What is the Difference between Cool Season and Warm Season Vegetables?

Cool season plants grow best with a relatively cool air temperature (50 to 60 °F). These plants are the first ones to be planted in the garden year and then again in the fall. They grow well during the short and cool days of spring and fall. They can be planted several weeks up to a couple of months before the last frost date (around May 10th). Plant cool season crops as soon as the soil is workable in the spring. If planted to late in spring, the heat of summer will reduce their quality. They may become bitter, have lower yields or bolt (form flowers and go to seed).  Light frost will not injure them. Continue reading

The Luna Moth

One of my favorite insects is the Luna Moth. One day last year I had the joy of seeing one on the brick of my home right beside my front door. It actually stayed there resting for a day or two, and then it was gone. Luna moths are usually a rare sight to see. They spend the majority of their time in forests, and are active at night adding to their elusiveness. Another aspect that adds to their elusiveness is their life cycle. The adult stage of a Luna Moth lasts for about a week. During this time they do not eat, because they do not have a proboscis (mouthpart). Continue reading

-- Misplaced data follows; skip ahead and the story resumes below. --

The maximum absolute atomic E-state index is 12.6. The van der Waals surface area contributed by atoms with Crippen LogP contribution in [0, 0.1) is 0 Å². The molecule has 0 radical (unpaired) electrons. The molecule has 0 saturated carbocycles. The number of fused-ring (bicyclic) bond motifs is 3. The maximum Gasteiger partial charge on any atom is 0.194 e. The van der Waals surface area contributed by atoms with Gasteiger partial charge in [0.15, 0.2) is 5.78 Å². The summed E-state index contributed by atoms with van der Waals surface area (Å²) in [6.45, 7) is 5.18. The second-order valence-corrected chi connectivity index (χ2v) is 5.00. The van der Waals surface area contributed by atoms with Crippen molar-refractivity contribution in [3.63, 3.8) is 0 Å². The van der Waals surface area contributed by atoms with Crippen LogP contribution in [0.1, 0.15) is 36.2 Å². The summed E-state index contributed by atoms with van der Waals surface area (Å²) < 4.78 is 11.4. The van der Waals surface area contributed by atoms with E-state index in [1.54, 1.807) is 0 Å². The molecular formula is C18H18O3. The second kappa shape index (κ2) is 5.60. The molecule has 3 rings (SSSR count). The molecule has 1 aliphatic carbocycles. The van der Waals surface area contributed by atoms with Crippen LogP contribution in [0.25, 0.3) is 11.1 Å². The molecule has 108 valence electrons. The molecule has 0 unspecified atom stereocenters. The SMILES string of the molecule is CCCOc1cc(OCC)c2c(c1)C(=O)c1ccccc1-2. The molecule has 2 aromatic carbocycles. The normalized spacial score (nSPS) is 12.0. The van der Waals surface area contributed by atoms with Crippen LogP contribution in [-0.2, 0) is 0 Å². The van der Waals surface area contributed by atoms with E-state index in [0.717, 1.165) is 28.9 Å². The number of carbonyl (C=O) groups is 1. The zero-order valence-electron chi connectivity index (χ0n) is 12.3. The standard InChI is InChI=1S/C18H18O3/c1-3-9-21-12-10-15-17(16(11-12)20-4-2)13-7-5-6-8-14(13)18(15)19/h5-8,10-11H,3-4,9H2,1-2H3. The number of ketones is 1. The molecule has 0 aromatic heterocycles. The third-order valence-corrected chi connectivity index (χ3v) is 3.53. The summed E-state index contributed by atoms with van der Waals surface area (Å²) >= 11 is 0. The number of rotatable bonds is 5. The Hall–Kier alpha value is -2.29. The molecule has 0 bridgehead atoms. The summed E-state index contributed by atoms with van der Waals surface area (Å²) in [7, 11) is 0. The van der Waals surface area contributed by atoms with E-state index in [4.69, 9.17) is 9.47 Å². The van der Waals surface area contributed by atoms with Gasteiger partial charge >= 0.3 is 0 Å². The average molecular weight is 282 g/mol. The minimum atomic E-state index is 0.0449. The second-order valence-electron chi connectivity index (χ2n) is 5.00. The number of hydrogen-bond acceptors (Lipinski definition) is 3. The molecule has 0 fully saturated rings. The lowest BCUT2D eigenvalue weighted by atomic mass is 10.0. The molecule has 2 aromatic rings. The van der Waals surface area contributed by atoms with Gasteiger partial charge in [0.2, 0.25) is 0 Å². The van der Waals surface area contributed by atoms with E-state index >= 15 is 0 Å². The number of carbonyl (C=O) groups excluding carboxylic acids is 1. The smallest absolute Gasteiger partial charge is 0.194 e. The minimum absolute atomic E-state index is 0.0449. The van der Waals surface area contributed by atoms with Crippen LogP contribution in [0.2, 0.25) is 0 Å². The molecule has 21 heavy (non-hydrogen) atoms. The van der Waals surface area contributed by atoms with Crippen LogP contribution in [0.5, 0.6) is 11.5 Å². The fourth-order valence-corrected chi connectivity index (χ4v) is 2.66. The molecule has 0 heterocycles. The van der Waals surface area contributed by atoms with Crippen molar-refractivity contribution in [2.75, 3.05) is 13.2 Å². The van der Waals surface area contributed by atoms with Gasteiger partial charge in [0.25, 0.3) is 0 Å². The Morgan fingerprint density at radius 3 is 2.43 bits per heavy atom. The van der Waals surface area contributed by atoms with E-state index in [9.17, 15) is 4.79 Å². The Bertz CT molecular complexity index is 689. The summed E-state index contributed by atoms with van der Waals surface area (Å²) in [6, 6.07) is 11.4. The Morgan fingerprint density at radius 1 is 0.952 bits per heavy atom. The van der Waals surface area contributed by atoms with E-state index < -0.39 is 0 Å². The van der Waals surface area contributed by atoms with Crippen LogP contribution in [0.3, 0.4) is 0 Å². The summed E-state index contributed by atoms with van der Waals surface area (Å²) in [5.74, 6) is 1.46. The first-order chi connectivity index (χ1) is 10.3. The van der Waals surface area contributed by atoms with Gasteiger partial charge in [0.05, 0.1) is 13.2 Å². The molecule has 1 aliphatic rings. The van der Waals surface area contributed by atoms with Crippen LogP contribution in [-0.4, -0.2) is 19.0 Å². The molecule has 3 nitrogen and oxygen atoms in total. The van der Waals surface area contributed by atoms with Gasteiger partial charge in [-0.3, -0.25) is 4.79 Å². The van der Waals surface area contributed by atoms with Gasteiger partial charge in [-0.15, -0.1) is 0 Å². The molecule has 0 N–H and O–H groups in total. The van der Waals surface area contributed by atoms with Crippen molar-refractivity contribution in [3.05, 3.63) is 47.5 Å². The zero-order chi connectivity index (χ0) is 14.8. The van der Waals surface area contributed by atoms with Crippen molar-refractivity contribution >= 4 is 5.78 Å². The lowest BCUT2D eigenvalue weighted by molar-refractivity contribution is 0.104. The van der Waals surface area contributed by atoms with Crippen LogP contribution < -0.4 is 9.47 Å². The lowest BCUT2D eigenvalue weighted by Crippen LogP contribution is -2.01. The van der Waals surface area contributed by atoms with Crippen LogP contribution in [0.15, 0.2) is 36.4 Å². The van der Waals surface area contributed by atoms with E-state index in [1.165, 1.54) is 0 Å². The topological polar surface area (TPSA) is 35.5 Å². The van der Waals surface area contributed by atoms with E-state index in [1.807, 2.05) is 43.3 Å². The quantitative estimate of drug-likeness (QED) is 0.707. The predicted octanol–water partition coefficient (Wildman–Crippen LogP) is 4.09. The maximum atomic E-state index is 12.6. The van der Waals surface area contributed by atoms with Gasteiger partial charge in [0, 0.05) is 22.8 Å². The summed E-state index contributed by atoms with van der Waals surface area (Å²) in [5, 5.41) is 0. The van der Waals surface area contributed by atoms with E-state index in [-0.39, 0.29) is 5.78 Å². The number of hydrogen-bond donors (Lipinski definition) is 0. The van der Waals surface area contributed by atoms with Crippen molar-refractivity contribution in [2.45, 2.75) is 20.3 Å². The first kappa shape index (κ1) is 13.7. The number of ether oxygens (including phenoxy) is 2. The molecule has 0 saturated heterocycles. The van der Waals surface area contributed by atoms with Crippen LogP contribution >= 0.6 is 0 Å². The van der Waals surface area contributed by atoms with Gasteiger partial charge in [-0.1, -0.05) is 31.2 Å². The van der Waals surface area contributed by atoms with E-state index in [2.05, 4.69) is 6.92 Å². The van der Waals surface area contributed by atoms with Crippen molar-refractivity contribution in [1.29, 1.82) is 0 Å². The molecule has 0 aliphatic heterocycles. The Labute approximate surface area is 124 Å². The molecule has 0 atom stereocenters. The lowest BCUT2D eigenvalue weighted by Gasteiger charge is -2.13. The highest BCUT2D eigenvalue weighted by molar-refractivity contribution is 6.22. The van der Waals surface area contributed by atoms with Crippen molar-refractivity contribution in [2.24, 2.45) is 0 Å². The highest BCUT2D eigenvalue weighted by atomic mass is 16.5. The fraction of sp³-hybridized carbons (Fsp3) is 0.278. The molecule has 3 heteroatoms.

Don’t Give Firewood Insects a Winter Home

Each time you bring a load of firewood inside this winter, you could be opening the door for wood-infesting insects to make your home their home. Most insects brought into the home on firewood are harmless, and you can greatly reduce their numbers by following a few simple steps from the entomology department at the University of Kentucky College of Agriculture, Food and Environment. Continue reading

Incorporating Edible Plants into the Landscape

A nice landscape of a few trees and shrubs, some flowers and well-tended turf has value. Our landscapes help define our outdoor living space, provide shade and help screen unwanted views. A well-maintained landscape may add as much as 5 to 10 percent to the value of our property. But landscapes can provide another resource that we don’t often consider–food. What if it were possible to introduce edible plants to your landscape? Continue reading